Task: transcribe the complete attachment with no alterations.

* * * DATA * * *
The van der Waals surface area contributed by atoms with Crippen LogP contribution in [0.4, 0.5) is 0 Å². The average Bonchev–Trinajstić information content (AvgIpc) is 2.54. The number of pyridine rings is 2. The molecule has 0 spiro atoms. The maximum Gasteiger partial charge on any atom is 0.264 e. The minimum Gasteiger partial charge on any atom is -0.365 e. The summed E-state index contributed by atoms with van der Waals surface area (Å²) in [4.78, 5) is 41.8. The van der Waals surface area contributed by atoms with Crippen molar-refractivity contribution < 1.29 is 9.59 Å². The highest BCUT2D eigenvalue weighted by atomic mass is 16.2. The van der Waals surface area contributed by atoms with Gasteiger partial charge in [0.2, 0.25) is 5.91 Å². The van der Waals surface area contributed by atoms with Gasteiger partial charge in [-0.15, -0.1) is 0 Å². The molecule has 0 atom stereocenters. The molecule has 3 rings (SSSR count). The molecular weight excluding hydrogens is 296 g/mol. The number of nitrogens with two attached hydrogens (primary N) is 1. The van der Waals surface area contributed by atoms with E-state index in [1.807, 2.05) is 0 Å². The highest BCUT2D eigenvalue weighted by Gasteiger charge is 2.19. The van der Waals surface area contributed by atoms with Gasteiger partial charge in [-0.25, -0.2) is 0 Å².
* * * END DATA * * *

The van der Waals surface area contributed by atoms with Crippen LogP contribution in [0.4, 0.5) is 0 Å². The average Bonchev–Trinajstić information content (AvgIpc) is 2.54. The number of pyridine rings is 2. The molecule has 0 spiro atoms. The maximum Gasteiger partial charge on any atom is 0.264 e. The minimum Gasteiger partial charge on any atom is -0.365 e. The summed E-state index contributed by atoms with van der Waals surface area (Å²) in [4.78, 5) is 41.8. The van der Waals surface area contributed by atoms with Crippen molar-refractivity contribution < 1.29 is 9.59 Å². The highest BCUT2D eigenvalue weighted by atomic mass is 16.2. The van der Waals surface area contributed by atoms with Gasteiger partial charge in [0.2, 0.25) is 5.91 Å². The van der Waals surface area contributed by atoms with Gasteiger partial charge in [-0.15, -0.1) is 0 Å². The molecule has 0 atom stereocenters. The molecule has 3 rings (SSSR count). The molecular weight excluding hydrogens is 296 g/mol. The number of nitrogens with two attached hydrogens (primary N) is 1. The van der Waals surface area contributed by atoms with E-state index in [1.807, 2.05) is 0 Å². The highest BCUT2D eigenvalue weighted by Gasteiger charge is 2.19. The van der Waals surface area contributed by atoms with Gasteiger partial charge in [-0.25, -0.2) is 0 Å².